Apolipoprotein E genotype and mortality: findings from the Cache County Study.J Am Geriatr Soc. 2005 Jun; 53(6):935-42.JA
To evaluate the association between apolipoprotein E (apo E) epsilon4 and mortality, the population attributable risk for mortality with epsilon4, and relative contributions of cardiovascular disease (CVD) and Alzheimer's disease (AD).
Population-based cohort study.
Permanent residents of Cache County, Utah, aged 65 and older as of January 1, 1995.
Participants were genotyped at the apo E locus using buccal-swab deoxyribonucleic acid. Cardiovascular health was ascertained using self- or proxy-report interviews at participants' residences. AD was diagnosed according to Diagnostic and Statistical Manual of Mental Disorders, Third Edition, Revised, and National Institute of Neurological and Communicative Disorders and Stroke-Alzheimer's Disease and Related Disorders criteria. Utah Department of Vital Statistics quarterly reports were reviewed to identify participants who died.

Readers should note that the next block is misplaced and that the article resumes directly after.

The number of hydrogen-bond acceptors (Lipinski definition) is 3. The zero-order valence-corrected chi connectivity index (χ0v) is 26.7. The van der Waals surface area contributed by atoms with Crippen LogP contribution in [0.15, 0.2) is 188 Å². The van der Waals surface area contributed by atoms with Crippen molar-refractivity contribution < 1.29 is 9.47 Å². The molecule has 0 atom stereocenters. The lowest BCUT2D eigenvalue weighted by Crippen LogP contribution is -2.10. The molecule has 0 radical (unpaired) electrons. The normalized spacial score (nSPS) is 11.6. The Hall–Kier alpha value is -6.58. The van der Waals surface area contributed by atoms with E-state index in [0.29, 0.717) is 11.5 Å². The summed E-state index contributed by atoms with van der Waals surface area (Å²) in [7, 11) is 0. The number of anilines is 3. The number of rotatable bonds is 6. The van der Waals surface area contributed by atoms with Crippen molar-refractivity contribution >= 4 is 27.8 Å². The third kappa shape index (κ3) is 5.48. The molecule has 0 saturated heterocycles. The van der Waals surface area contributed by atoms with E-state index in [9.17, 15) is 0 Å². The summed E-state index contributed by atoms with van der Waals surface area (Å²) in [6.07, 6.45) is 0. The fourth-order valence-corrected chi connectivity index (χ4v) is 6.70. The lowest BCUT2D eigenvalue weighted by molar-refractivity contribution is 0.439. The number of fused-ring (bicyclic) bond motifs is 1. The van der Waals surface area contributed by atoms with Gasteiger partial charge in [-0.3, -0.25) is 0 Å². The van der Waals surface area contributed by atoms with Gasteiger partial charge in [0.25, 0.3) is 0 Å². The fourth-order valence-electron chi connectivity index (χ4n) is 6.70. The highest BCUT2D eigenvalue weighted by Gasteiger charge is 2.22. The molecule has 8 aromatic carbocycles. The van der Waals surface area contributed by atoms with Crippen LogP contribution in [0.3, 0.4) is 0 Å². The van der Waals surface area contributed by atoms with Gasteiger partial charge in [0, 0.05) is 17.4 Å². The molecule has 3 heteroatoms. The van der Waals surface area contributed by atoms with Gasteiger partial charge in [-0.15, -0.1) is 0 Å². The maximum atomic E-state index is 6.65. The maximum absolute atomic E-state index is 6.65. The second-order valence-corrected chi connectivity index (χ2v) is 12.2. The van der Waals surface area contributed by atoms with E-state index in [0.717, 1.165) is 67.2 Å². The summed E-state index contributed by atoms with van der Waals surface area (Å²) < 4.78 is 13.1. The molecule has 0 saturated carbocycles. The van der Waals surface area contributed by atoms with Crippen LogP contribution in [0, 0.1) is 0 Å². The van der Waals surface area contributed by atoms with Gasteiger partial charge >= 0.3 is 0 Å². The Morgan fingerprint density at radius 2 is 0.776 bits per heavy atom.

Crude evaluations showed nonsignificantly greater risk of death for epsilon2/2 (hazard ratio (HR)=1.66, 95% confidence interval (CI)=0.92-2.76) and epsilon3/4 (HR=1.11, 95% CI=0.97-1.26) genotypes and significantly greater risk for epsilon4/4 (HR=1.48, 95% CI=1.09-1.96). After adjustment for age, age(2), sex, and education, risks increased to 1.98 (95% CI=1.08-3.35), 1.28 (95% CI=1.12-1.46), and 2.02 (95% CI=1.47-2.71), respectively, compared with epsilon3/3 genotypes. Adjustment for presence of any CVD did not change the risk of death for epsilon3/4 and epsilon4/4. Adjustment for AD reduced the risk of death for epsilon3/4 (HR=1.13, 95% CI=0.99-1.30) and epsilon4/4 (HR=1.59, 95% CI=1.15-2.14). The population attributable risk of death for epsilon3/4 and epsilon4/4 genotypes combined is estimated at 9.6%.
These findings suggested that the epsilon2/2, epsilon3/4, and epsilon4/4 genotypes have greater early mortality risks. Further analyses showed that AD partially mediates the association between epsilon3/4, epsilon4/4, and death.